Sandra Lee will undergo a double mastectomy this week after being diagnosed with breast cancer, she announced on Good Morning America Tuesday. The 48-year-old Food Network chef and author said she was “stunned” by the news after getting what she thought would be a routine mammogram.

“I didn’t even cry, I was stunned…that’s just how fast life turns. It turns on a dime,” she told GMA anchor Robin Roberts, who's a breast cancer survivor herself.

Lee said she was diagnosed with ductal carcinoma in situ (DCIS), which is a non-invasive cancer that originates in the milk ducts and hasn't spread into the surrounding breast tissue (though it can become invasive if left untreated).

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Luckily, doctors caught the cancer early after the mammogram in March. "When the lumpectomy was done, they did not have clean margins. And so I went back to my radiologist," she told GMA. Based on her diagnosis, they recommended a course of daily radiation for six to eight weeks, or Lee could get a mastectomy.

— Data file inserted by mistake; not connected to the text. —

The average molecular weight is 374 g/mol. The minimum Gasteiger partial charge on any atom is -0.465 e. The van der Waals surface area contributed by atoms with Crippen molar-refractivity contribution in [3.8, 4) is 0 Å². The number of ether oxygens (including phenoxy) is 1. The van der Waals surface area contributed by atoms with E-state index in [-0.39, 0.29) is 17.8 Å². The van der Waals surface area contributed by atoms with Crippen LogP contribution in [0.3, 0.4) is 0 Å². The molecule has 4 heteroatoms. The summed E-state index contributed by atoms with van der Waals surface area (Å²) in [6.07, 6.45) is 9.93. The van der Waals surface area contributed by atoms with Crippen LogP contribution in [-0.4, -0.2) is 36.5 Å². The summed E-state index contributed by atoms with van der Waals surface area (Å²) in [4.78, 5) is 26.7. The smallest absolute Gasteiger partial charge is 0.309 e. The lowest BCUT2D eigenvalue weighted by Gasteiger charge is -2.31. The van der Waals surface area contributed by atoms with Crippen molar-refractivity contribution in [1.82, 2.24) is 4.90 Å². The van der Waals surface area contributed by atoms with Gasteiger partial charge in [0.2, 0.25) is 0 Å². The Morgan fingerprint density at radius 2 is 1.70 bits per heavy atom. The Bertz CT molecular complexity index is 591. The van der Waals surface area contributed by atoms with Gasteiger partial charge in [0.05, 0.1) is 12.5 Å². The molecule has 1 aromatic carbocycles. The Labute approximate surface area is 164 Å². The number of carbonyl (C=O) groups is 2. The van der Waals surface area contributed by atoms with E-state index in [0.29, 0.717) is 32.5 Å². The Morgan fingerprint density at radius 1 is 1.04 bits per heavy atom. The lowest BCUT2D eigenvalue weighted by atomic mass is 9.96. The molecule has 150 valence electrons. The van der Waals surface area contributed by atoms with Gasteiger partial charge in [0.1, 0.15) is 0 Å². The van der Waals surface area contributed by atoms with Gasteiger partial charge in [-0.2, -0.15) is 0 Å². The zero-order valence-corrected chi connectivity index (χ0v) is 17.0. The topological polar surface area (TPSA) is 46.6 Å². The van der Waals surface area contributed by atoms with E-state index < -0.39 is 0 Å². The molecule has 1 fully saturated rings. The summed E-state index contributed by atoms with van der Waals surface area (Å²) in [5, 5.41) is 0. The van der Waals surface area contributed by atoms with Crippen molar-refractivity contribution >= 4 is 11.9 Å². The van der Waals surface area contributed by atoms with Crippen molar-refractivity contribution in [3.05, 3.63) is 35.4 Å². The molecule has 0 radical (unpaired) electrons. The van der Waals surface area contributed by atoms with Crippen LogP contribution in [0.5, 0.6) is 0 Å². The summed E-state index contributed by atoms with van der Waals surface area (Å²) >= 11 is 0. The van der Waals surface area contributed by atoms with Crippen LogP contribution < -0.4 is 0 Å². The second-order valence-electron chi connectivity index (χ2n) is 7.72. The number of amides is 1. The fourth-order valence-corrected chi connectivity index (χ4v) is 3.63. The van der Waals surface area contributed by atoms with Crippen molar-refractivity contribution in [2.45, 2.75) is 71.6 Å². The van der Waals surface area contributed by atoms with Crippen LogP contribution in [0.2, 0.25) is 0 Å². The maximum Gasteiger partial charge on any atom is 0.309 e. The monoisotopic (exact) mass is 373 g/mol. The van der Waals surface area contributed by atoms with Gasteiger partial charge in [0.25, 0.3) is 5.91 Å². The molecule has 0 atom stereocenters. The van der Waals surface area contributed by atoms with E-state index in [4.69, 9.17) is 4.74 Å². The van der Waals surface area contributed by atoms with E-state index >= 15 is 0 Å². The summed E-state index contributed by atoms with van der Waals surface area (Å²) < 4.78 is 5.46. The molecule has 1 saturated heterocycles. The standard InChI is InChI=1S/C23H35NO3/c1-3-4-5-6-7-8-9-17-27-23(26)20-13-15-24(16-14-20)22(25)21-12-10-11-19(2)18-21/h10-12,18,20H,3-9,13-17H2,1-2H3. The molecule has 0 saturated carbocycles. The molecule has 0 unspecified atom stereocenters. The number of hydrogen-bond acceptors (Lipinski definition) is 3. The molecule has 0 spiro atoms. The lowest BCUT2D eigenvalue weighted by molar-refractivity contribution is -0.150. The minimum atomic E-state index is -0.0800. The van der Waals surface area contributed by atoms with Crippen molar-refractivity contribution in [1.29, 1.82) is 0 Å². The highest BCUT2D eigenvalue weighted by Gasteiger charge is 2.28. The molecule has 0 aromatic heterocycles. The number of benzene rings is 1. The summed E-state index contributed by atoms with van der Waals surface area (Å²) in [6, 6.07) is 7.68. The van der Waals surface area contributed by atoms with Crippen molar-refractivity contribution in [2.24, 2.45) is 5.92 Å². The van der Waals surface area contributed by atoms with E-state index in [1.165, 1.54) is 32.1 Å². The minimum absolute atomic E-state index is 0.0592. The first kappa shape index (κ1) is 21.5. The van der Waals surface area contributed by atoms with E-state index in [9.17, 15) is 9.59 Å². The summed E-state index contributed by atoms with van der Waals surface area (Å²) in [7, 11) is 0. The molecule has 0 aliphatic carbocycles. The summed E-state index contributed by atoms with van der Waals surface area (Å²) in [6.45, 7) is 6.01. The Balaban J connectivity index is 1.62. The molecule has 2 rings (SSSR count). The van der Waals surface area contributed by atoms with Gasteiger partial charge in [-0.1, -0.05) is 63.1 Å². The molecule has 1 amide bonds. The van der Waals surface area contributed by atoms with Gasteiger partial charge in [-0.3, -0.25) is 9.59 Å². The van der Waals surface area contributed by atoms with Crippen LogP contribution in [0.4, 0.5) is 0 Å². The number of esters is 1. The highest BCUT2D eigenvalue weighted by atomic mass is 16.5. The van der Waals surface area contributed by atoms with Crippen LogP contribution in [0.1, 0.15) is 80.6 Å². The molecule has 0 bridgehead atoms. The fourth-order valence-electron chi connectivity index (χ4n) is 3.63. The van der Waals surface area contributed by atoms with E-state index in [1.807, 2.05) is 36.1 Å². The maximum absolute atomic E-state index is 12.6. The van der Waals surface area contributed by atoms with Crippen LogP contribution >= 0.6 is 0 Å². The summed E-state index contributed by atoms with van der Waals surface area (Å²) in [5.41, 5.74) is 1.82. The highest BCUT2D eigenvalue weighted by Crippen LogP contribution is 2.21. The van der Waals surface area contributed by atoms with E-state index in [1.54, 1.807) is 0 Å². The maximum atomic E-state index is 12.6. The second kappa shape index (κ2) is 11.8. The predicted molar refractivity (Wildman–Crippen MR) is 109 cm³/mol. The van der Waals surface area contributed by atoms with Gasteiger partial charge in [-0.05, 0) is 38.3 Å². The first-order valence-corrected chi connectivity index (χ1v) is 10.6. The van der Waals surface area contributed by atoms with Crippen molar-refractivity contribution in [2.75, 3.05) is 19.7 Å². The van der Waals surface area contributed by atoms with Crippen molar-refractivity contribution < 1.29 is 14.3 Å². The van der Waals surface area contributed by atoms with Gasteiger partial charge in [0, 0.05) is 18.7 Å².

She also went through testing for mutations in the BRCA1 and BRCA2 genes, which indicate a higher risk of breast and ovarian cancers, but thankfully the tests were negative.

Now Lee is preparing for her mastectomy, and her partner of 10 years, New York Governor Andrew Cuomo will be by her side during the surgery. “This is about her feeling secure and loved,” Gov. Cuomo told People.

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Already, Lee is pushing others to get tested early and often. She had two years to go until 50, the age at which the U.S. Preventive Services Task Force recommends starting routine screenings for breast cancer, but there’s plenty of controversy surrounding that advice.

Research on how often women should get mammograms is mixed at this point, but the concern is that early and frequent mammograms can result in false positives and unnecessary stress, or even overdiagnosis that leads to unneeded surgeries and chemotherapy.

Since the USPSTF’s recommendation in 2009, however, some doctors and organizations like the American Cancer Society have suggested starting at age 40 with annual (or even bi-yearly) mammograms.

Lee is adamant that early screening is the way to go, adding to GMA: “If I would have waited, I probably wouldn’t even be sitting here.”

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